Publish date:
Updated on
Year
1777

Five letters pass between Abigail and John Adams

On this day in 1777, Continental Congressman John Adams writes three letters to and receives two letters from his wife, Abigail. He is with Congress in Philadelphia, while she maintains their farm in Braintree, Massachusetts.

The remarkable correspondence between Abigail and John Adams—numbering 1,160 letters in total—covered topics ranging from politics and military strategy to household economy and family health. Their mutual respect and adoration served as evidence that even in an age when women were unable to vote, there were nonetheless marriages in which wives and husbands were true intellectual and emotional equals.

In the second letter John drafted to Abigail on March 7, he declared that Philadelphia had lost its vibrancy during Congress’ removal to Baltimore. This City is a dull Place, in Comparason [sic] of what it was. More than one half the Inhabitants have removed to the Country, as it was their Wisdom to do—the Remainder are chiefly Quakers as dull as Beetles. From these neither good is to be expected nor Evil to be apprehended. They are a kind of neutral Tribe, or the Race of the insipids. By contrast, Adams described the Loyalists, who prepared their Minds and Bodies, Houses and Cellars, to receive General William Howe should he attack, as a Pack of sordid Scoundrels male and female.

In the letters John received, which Abigail had written in February, she bemoaned not only the difficulty of correspondence during war, but also of the lack of military fervor demonstrated by the New Englanders around her. She wrote that she awaited greater patriotism, greater prosperity and future correspondence from her beloved husband to his devoted Portia. (Portia, Adams’ nickname for his wife was likely a reference to the intelligent and devoted heroine of Shakespeare’s The Merchant of Venice.)

FACT CHECK: We strive for accuracy and fairness. But if you see something that doesn't look right, click here to contact us!

ALSO ON THIS DAY

Stanley Kubrick dies

On March 7, 1999, American filmmaker Stanley Kubrick dies in Hertfordshire, England, at the age of 70. One of the most acclaimed film directors of the 20th century, Kubrick’s 13 feature films explored the dark side of human nature. Born in New York City in 1928, Kubrick took up ...read more

Bangladesh’s first democratic leader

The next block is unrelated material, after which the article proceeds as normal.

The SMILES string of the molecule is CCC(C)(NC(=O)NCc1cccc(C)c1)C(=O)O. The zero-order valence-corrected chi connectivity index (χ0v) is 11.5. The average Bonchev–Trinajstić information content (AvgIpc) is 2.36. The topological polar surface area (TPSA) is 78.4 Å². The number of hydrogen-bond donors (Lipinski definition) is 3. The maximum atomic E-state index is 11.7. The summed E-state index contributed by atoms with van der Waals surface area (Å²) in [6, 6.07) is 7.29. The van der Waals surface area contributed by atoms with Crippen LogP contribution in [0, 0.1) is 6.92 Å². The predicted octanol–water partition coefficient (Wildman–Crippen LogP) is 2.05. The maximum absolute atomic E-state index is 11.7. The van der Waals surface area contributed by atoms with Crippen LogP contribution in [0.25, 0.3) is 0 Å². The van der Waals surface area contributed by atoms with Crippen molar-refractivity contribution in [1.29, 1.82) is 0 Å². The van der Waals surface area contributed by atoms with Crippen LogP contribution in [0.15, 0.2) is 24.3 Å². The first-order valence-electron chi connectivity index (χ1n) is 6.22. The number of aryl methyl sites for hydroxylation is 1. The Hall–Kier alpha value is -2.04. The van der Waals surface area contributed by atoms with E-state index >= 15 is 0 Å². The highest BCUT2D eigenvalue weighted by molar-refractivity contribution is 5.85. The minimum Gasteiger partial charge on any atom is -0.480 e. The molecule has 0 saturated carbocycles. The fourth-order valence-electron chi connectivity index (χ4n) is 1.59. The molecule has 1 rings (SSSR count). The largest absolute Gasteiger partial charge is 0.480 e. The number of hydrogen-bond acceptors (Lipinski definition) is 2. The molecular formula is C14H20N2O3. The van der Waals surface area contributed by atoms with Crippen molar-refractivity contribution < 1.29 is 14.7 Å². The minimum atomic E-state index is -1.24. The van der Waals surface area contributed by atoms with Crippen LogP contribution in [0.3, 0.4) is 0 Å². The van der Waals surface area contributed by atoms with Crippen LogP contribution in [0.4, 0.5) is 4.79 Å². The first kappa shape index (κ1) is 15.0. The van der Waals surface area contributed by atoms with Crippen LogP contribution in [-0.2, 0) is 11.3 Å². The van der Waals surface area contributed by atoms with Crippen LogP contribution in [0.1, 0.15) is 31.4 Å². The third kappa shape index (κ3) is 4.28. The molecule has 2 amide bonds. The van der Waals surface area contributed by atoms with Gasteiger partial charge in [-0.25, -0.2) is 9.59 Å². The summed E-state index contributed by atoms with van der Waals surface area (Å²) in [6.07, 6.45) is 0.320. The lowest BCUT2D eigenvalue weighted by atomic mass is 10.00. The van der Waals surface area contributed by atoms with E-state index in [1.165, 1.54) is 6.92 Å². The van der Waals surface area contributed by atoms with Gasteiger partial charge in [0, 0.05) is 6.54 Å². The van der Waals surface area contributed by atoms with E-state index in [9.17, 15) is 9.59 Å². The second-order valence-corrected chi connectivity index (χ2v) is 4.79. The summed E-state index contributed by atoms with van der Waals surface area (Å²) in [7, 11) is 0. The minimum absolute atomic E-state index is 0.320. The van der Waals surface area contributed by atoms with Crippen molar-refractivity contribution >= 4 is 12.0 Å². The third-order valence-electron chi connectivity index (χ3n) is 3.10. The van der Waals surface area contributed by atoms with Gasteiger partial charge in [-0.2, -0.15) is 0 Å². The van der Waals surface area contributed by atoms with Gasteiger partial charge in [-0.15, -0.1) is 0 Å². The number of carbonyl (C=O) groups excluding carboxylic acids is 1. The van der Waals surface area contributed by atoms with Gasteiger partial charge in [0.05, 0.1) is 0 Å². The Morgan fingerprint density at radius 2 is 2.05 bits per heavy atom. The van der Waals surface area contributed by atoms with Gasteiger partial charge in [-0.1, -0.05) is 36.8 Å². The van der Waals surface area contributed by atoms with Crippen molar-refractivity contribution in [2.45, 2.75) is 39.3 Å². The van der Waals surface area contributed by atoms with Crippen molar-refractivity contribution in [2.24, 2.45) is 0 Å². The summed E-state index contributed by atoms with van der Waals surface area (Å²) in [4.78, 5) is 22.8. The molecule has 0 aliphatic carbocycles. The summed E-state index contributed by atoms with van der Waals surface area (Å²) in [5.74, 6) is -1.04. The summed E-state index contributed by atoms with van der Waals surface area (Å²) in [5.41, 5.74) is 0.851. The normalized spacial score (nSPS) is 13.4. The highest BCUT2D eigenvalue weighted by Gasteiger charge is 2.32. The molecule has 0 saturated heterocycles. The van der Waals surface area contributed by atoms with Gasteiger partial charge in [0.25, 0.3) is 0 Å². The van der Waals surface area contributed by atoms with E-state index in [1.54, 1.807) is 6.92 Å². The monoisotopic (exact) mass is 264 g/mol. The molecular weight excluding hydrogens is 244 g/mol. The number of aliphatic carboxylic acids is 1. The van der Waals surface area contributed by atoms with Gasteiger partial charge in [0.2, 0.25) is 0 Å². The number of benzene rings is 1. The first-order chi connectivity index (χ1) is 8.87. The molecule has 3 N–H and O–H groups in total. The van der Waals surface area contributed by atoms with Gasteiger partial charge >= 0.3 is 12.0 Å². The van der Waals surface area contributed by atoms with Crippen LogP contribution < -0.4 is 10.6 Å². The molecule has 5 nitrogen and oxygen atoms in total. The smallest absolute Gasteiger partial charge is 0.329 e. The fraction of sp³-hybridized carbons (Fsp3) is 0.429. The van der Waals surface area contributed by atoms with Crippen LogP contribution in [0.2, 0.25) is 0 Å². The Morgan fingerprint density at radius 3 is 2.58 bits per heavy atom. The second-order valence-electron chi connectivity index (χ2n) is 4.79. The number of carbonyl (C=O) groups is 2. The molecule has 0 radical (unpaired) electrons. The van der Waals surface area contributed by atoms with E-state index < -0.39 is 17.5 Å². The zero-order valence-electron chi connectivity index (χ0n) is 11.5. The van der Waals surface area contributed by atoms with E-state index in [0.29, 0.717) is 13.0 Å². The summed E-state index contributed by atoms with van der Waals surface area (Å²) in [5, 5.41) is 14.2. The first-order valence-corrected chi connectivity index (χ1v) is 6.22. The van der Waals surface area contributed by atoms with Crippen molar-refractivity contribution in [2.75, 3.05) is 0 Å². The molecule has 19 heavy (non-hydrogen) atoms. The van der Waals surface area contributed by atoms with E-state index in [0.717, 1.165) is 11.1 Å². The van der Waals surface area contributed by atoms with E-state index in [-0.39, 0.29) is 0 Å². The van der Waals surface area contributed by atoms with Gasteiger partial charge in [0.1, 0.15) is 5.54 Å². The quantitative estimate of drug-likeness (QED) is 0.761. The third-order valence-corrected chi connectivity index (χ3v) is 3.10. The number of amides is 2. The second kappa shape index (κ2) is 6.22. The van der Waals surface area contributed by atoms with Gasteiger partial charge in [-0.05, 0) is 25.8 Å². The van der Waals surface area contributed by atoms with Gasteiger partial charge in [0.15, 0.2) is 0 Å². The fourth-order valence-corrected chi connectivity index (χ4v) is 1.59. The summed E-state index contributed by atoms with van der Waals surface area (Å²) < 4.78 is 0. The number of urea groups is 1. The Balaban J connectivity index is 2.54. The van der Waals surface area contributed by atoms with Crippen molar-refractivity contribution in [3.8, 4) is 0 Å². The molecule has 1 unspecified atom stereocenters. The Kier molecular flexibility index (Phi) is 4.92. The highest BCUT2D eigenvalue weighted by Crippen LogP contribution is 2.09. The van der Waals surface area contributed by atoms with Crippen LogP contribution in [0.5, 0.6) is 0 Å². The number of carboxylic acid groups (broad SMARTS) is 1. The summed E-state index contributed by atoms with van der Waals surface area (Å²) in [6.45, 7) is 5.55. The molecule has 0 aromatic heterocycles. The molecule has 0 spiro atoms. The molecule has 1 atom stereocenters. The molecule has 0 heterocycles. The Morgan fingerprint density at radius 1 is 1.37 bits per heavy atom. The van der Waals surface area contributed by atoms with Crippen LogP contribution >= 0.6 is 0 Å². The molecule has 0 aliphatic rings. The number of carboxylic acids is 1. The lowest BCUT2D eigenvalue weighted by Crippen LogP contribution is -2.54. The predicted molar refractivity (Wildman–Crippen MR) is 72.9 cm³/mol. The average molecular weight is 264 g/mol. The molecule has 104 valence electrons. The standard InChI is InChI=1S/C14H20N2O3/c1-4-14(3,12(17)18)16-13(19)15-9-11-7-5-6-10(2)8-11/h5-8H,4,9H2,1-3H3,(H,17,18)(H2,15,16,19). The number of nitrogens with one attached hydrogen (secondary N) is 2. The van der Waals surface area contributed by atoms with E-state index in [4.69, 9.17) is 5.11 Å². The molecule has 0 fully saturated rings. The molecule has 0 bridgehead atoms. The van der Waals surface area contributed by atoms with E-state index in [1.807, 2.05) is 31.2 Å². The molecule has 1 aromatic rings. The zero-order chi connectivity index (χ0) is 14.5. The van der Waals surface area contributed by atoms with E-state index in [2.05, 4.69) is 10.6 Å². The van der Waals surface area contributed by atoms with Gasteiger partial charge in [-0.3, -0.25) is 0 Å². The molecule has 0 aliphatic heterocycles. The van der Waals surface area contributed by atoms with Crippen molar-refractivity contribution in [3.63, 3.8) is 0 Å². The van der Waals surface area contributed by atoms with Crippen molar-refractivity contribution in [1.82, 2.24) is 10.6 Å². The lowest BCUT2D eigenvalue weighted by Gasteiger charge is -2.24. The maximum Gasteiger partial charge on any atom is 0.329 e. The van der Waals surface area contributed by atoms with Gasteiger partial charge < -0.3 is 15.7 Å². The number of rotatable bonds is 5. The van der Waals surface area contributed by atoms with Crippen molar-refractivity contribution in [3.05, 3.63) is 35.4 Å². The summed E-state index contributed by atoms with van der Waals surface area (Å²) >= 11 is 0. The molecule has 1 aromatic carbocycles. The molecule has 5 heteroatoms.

Sheikh Mujib Rahman, a leader of the Bangladeshi independence movement and first prime minister of Bangladesh, wins a landslide victory in the country’s first general elections. At the end of British rule in the Indian subcontinent in 1947, East Pakistan was declared a possession ...read more

Finland signs treaty with Germany

Four days after Russia signs a humiliating peace treaty with the Central Powers at Brest-Litovsk, the newly declared independent state of Finland reaches a formal peace settlement with Germany. Though Finland—a former Swedish duchy ceded to Russian control in 1809, when Russia’s ...read more

Republic of Korea forces operation launch

The largest South Korean operation to date starts, forming a link-up of two Korean division areas of operations along the central coastal area of South Vietnam. South Korean forces had been in South Vietnam since August 1964, when Seoul sent a liaison unit to Saigon. The South ...read more

Jets engage in aerial combat

In the biggest air battle in Southeast Asia in three years, U.S. jets battle five North Vietnamese MiGs and shoot one down 170 miles north of the Demilitarized Zone. The 86 U.S. air raids over North Vietnam in the first two months of this year equaled the total for all of 1971. ...read more

Mike Tyson unifies titles

On March 7, 1987, Mike Tyson defeats James “Bonecrusher” Smith to unify the WBA and WBC heavyweight titles. Already the youngest-ever heavyweight champion after winning the title at just 19 years old the year before, Tyson became the youngest undisputed heavyweight champion in ...read more

Carter meets with Yitzhak Rabin

On this day in 1977, President Jimmy Carter meets with Israeli Prime Minister Yitzhak Rabin. For two days, the president and Mrs. Carter played host to the prime minister and his wife during the Israelis’ first trip to Washington, D.C. The meetings with Rabin led eventually to ...read more

Kansas quarantines Texas cattle

The Kansas legislature passes a law barring Texas cattle from the state between March 1 and December 1, the latest action reflecting the love-hate relationship between Kansas and the cattle industry. Texans had adopted the practice of driving cattle northward to railheads in ...read more

Defense rests in Andrea Yates trial

The defense rests in the trial of Andrea Yates, a 37-year-old Texas woman who confessed to killing her five young children by drowning them in a bathtub. Less than a week later, on March 13, Yates was convicted and sentenced to life in prison; however, her conviction was later ...read more